Yesterday I spent time listening to Double Trouble, a collaborative album between Johnny Paycheck and George Jones. If one is being generous, they might say the album is merely okay, when the truth is a little bit harder to swallow: the album just isn’t very good. It doesn’t help the album’s case that the version I am listening to–a just-released reissue via Morello, paired it with a much better collaboration between Jones and Merle Haggard. A Taste of Yesterday’s Wine was a certified success and contained certified hits now considered classic later-period Jones numbers.
Yet it’s somewhat unfair to dismiss Double Trouble, because even though it’s not a very good record, it possesses an element that transcends critical notions of what makes something “good” or “bad,” and that is personality. What it lacks in quality, it makes up for in charm. Double Trouble breaks from Jones’ trademark country sound, and is something of a tribute to the rock scene of the 1950s. Covers of “Roll Over, Beethoven” and “Mabellene” are fast-paced and fun; it’s obvious Paycheck and Jones are having a blast stepping outside of their stylistic comfort zone and, in the case of Jones, enjoying the music of his contemporaries–music often dismissed by his audience at the time. Their take of “Proud Mary” is spirited, even if it adds nothing to the song’s legacy.
If one didn’t know any better–and perhaps I don’t–one might get the feeling that this one-off album was the result of a quick, one-off recording session. Double Trouble definitely retains a loose, rollicking spirit, feeling less like a studio session and more like two dudes getting together in their garage or basement, half-drunk, and bashing out the songs they love. Who knows, that may be exactly what Double Trouble was. The female backing singers feel oddly out of place and tacked on, which leads me to think that hypothesis may indeed be the case, as does the constant talking between the two at the beginning and the end of songs. The one moment of seriousness, the closing cover of Arthur Alexander‘s “You Better Move On,” shows that had the two explored some more serious fare, then they might have produced a better record.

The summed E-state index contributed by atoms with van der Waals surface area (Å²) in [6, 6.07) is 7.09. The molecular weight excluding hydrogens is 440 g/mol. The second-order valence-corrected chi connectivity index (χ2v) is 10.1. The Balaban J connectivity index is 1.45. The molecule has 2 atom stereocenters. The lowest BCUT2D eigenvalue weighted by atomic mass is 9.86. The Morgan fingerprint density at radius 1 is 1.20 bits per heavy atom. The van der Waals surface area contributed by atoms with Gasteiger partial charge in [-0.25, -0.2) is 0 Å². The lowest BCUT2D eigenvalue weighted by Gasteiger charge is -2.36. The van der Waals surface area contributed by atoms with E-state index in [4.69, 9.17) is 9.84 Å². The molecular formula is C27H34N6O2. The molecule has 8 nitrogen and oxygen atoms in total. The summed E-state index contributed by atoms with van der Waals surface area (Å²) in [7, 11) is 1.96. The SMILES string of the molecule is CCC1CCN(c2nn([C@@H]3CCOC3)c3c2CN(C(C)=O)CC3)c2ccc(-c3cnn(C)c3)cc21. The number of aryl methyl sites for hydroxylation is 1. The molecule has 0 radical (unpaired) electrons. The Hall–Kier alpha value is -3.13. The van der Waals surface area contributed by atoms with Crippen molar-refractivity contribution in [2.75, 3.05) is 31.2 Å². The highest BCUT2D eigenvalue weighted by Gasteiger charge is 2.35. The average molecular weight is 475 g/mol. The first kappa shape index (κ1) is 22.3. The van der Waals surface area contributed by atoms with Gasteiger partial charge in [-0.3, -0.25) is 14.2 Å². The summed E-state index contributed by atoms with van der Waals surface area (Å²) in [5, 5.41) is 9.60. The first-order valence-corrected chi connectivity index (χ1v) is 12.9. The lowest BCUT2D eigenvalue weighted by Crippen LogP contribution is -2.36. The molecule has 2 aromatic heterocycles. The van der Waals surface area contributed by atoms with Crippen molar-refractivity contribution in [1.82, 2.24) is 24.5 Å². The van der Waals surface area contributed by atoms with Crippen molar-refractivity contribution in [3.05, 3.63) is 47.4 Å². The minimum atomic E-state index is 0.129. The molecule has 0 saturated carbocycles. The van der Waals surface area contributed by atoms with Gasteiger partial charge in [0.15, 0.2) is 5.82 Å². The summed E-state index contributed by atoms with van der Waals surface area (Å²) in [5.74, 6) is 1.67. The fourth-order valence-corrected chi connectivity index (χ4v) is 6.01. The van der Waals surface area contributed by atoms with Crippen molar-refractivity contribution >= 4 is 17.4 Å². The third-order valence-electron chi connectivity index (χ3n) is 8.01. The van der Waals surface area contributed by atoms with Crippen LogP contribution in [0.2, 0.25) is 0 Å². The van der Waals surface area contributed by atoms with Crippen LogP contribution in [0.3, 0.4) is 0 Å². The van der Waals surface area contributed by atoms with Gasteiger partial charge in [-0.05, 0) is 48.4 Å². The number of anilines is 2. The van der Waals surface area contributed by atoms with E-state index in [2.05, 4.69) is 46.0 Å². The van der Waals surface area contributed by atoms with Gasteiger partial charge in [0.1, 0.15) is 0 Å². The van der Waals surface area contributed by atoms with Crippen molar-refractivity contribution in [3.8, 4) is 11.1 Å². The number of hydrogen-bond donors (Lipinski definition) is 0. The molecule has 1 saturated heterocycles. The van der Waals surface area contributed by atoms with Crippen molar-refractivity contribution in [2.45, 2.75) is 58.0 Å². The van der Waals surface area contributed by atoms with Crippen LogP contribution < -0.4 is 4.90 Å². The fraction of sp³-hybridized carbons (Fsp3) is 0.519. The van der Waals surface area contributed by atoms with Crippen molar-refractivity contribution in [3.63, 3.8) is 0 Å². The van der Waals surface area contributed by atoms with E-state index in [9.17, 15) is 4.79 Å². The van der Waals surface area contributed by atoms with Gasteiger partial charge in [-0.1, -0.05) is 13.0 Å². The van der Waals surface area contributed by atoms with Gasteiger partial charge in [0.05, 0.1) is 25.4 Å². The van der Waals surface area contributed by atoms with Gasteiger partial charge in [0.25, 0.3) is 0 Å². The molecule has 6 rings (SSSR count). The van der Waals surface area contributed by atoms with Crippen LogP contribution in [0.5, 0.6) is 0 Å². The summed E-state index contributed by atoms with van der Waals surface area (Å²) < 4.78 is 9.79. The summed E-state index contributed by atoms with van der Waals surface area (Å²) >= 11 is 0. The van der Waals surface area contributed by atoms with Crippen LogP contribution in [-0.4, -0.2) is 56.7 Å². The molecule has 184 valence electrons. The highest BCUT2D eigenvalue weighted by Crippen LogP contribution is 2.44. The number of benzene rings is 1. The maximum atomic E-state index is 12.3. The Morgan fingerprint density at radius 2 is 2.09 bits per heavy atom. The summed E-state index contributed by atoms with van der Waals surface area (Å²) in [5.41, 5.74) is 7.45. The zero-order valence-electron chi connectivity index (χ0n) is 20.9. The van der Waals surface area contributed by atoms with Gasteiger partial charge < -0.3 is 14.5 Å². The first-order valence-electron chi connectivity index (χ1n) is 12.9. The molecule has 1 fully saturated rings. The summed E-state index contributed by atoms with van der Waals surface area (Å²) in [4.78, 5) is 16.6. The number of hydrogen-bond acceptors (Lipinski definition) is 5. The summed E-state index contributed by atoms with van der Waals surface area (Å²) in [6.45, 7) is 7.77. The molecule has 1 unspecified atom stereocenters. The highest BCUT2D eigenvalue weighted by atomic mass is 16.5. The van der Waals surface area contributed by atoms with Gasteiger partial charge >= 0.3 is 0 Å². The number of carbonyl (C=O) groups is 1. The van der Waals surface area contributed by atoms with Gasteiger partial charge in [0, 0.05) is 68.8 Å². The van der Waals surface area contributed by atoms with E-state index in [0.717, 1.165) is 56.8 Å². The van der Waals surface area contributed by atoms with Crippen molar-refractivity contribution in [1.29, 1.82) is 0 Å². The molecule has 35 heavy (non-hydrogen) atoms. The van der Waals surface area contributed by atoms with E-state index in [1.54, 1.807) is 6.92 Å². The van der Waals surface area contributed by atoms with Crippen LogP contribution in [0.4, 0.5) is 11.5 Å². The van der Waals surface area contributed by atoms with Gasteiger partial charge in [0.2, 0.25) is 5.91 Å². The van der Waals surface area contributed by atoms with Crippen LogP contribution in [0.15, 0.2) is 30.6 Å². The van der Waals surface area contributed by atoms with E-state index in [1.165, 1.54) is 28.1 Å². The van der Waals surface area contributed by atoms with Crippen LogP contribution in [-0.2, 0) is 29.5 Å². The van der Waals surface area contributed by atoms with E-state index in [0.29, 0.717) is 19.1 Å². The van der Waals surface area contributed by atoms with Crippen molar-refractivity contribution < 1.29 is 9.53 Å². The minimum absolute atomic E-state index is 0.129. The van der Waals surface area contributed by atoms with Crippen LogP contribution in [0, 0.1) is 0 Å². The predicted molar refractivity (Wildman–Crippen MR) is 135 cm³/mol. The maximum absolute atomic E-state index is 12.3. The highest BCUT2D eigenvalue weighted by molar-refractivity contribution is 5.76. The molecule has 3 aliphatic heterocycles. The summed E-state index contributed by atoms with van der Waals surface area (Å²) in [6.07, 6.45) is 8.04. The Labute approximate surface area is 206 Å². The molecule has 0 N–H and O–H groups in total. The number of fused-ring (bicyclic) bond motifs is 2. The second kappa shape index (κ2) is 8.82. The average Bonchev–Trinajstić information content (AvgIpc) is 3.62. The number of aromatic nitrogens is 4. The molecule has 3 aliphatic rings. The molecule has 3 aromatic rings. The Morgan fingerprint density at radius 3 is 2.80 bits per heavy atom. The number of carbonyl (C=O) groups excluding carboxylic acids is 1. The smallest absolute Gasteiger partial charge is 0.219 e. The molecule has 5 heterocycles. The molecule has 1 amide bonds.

What damned Double Trouble, then? That’s an easy answer. It’s the first two songs.
The first song, “When You’re Ugly Like Us (You Just Naturally Got To Be Cool),” is the most contemporary (and unknown) song in the bunch, and it’s pure corn pone. It sounds like a writer trying to be Shel Silverstein, turning out inferior Ray Stevens fare, and would be best left to a Hee-Haw skit. While it may have seemed a good idea at the time, it’s a terrible start to the album, and lowers expectations. “Along Came Jones” comes next, which is even worse–a mediocre cover of a novelty song that was probably only recorded as a play on Jones’ last name.
Though those songs are hokum, had they been programmed later in the record, Double Trouble would have been a stronger record. Had I been in charge of the running order, I would have started the album with “Roll Over, Beethoven,” placed “When You’re Ugly Like Us” at the end of side one, and put “Along Came Jones” on side two. Blending the weaker moments in with the album’s high points would have strengthened the album and made for a more enjoyable record.
Double Trouble isn’t a high point in Jones’ outstanding discography, and that’s okay, because in spite of its lesser status, it’s still a fun listen. Just make sure and do something with those first two tracks, though….